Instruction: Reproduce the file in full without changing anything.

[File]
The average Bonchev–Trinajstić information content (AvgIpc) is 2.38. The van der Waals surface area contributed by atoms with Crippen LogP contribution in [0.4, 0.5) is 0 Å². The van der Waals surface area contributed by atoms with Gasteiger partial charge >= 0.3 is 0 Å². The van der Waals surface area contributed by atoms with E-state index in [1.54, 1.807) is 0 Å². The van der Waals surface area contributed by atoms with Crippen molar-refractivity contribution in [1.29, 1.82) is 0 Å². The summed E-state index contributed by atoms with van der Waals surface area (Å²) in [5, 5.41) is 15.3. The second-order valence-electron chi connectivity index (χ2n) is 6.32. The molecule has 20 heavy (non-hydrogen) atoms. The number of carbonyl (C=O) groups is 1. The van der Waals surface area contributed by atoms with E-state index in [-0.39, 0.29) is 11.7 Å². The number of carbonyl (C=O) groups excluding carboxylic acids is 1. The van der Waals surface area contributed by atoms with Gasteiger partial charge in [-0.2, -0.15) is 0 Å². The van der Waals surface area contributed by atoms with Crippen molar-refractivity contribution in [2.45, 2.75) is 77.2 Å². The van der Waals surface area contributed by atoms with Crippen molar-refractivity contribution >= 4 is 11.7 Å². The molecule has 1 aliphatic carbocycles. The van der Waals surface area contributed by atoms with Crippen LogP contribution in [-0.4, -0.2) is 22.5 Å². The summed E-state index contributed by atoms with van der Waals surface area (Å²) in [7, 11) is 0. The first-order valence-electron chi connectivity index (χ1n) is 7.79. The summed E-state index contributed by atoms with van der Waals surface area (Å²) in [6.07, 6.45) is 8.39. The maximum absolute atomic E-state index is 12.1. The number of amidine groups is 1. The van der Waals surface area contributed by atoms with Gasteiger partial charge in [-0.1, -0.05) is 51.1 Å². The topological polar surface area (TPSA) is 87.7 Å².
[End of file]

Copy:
The average Bonchev–Trinajstić information content (AvgIpc) is 2.38. The van der Waals surface area contributed by atoms with Crippen LogP contribution in [0.4, 0.5) is 0 Å². The van der Waals surface area contributed by atoms with Gasteiger partial charge >= 0.3 is 0 Å². The van der Waals surface area contributed by atoms with E-state index in [1.54, 1.807) is 0 Å². The van der Waals surface area contributed by atoms with Crippen molar-refractivity contribution in [1.29, 1.82) is 0 Å². The summed E-state index contributed by atoms with van der Waals surface area (Å²) in [5, 5.41) is 15.3. The second-order valence-electron chi connectivity index (χ2n) is 6.32. The molecule has 20 heavy (non-hydrogen) atoms. The number of carbonyl (C=O) groups is 1. The van der Waals surface area contributed by atoms with E-state index in [-0.39, 0.29) is 11.7 Å². The number of carbonyl (C=O) groups excluding carboxylic acids is 1. The van der Waals surface area contributed by atoms with Gasteiger partial charge in [-0.2, -0.15) is 0 Å². The van der Waals surface area contributed by atoms with Crippen molar-refractivity contribution in [2.45, 2.75) is 77.2 Å². The van der Waals surface area contributed by atoms with Crippen molar-refractivity contribution >= 4 is 11.7 Å². The molecule has 1 aliphatic carbocycles. The van der Waals surface area contributed by atoms with Crippen LogP contribution in [-0.4, -0.2) is 22.5 Å². The summed E-state index contributed by atoms with van der Waals surface area (Å²) in [7, 11) is 0. The first-order valence-electron chi connectivity index (χ1n) is 7.79. The summed E-state index contributed by atoms with van der Waals surface area (Å²) in [6.07, 6.45) is 8.39. The maximum absolute atomic E-state index is 12.1. The number of amidine groups is 1. The van der Waals surface area contributed by atoms with Gasteiger partial charge in [-0.1, -0.05) is 51.1 Å². The topological polar surface area (TPSA) is 87.7 Å².